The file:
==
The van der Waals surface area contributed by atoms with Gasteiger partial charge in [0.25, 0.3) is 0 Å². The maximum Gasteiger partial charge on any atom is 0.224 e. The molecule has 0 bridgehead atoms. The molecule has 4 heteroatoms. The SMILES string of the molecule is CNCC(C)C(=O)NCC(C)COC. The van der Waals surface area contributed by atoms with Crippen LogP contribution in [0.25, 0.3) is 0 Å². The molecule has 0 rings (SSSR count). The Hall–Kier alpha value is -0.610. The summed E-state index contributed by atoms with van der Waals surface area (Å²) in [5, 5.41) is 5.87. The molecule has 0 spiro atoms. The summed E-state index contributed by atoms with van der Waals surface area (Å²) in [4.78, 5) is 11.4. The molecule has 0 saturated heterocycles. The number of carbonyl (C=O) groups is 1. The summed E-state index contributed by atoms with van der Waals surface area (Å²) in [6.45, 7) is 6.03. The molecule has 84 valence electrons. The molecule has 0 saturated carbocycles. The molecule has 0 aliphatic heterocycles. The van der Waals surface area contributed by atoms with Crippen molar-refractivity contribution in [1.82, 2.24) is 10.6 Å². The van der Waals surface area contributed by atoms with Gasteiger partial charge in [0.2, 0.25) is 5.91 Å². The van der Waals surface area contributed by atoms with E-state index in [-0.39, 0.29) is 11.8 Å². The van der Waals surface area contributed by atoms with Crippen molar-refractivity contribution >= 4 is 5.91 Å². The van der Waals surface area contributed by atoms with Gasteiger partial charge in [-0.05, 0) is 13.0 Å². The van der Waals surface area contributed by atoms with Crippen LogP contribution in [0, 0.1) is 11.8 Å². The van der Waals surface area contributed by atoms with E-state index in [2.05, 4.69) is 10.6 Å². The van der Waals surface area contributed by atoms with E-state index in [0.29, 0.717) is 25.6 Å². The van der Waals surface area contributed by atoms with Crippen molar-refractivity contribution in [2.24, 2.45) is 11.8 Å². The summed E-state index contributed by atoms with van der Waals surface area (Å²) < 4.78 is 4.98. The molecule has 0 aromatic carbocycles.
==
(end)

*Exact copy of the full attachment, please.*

The van der Waals surface area contributed by atoms with Gasteiger partial charge in [0.25, 0.3) is 0 Å². The maximum Gasteiger partial charge on any atom is 0.224 e. The molecule has 0 bridgehead atoms. The molecule has 4 heteroatoms. The SMILES string of the molecule is CNCC(C)C(=O)NCC(C)COC. The van der Waals surface area contributed by atoms with Crippen LogP contribution in [0.25, 0.3) is 0 Å². The molecule has 0 rings (SSSR count). The Hall–Kier alpha value is -0.610. The summed E-state index contributed by atoms with van der Waals surface area (Å²) in [5, 5.41) is 5.87. The molecule has 0 spiro atoms. The summed E-state index contributed by atoms with van der Waals surface area (Å²) in [4.78, 5) is 11.4. The molecule has 0 saturated heterocycles. The number of carbonyl (C=O) groups is 1. The summed E-state index contributed by atoms with van der Waals surface area (Å²) in [6.45, 7) is 6.03. The molecule has 84 valence electrons. The molecule has 0 saturated carbocycles. The molecule has 0 aliphatic heterocycles. The van der Waals surface area contributed by atoms with Crippen molar-refractivity contribution in [1.82, 2.24) is 10.6 Å². The van der Waals surface area contributed by atoms with Gasteiger partial charge in [0.2, 0.25) is 5.91 Å². The van der Waals surface area contributed by atoms with E-state index in [-0.39, 0.29) is 11.8 Å². The van der Waals surface area contributed by atoms with Crippen molar-refractivity contribution >= 4 is 5.91 Å². The van der Waals surface area contributed by atoms with Gasteiger partial charge in [-0.05, 0) is 13.0 Å². The van der Waals surface area contributed by atoms with Crippen LogP contribution in [0, 0.1) is 11.8 Å². The van der Waals surface area contributed by atoms with E-state index in [2.05, 4.69) is 10.6 Å². The van der Waals surface area contributed by atoms with E-state index in [0.29, 0.717) is 25.6 Å². The van der Waals surface area contributed by atoms with Crippen molar-refractivity contribution in [2.24, 2.45) is 11.8 Å². The summed E-state index contributed by atoms with van der Waals surface area (Å²) < 4.78 is 4.98. The molecule has 0 aromatic carbocycles.